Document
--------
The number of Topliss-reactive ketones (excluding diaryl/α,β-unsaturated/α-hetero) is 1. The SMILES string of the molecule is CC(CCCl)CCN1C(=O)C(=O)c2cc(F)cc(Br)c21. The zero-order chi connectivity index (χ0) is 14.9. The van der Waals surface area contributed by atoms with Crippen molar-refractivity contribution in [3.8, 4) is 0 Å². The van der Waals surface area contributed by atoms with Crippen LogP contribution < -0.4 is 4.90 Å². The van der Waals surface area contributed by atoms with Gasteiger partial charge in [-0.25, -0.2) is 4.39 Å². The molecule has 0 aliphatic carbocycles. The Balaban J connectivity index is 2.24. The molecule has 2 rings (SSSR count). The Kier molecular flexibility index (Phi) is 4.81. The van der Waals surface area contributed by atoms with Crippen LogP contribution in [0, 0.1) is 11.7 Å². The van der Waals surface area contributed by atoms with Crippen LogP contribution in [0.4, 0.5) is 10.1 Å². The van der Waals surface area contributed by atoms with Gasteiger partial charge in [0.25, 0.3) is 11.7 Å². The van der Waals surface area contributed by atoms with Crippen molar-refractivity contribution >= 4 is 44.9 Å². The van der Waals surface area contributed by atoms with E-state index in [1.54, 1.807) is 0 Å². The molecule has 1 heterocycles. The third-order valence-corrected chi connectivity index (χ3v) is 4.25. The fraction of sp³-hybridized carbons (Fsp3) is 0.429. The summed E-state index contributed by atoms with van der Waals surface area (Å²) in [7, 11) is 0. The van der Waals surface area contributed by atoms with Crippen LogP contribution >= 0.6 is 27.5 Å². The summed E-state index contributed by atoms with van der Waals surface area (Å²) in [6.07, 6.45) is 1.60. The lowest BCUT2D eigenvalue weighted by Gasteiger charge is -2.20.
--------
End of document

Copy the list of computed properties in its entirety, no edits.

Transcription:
The number of Topliss-reactive ketones (excluding diaryl/α,β-unsaturated/α-hetero) is 1. The SMILES string of the molecule is CC(CCCl)CCN1C(=O)C(=O)c2cc(F)cc(Br)c21. The zero-order chi connectivity index (χ0) is 14.9. The van der Waals surface area contributed by atoms with Crippen molar-refractivity contribution in [3.8, 4) is 0 Å². The van der Waals surface area contributed by atoms with Crippen LogP contribution < -0.4 is 4.90 Å². The van der Waals surface area contributed by atoms with Gasteiger partial charge in [-0.25, -0.2) is 4.39 Å². The molecule has 0 aliphatic carbocycles. The Balaban J connectivity index is 2.24. The molecule has 2 rings (SSSR count). The Kier molecular flexibility index (Phi) is 4.81. The van der Waals surface area contributed by atoms with Crippen LogP contribution in [0, 0.1) is 11.7 Å². The van der Waals surface area contributed by atoms with Crippen LogP contribution in [0.4, 0.5) is 10.1 Å². The van der Waals surface area contributed by atoms with Gasteiger partial charge in [0.25, 0.3) is 11.7 Å². The van der Waals surface area contributed by atoms with Crippen molar-refractivity contribution >= 4 is 44.9 Å². The van der Waals surface area contributed by atoms with E-state index in [1.54, 1.807) is 0 Å². The molecule has 1 heterocycles. The third-order valence-corrected chi connectivity index (χ3v) is 4.25. The fraction of sp³-hybridized carbons (Fsp3) is 0.429. The summed E-state index contributed by atoms with van der Waals surface area (Å²) in [7, 11) is 0. The van der Waals surface area contributed by atoms with Crippen LogP contribution >= 0.6 is 27.5 Å². The summed E-state index contributed by atoms with van der Waals surface area (Å²) in [6.07, 6.45) is 1.60. The lowest BCUT2D eigenvalue weighted by Gasteiger charge is -2.20.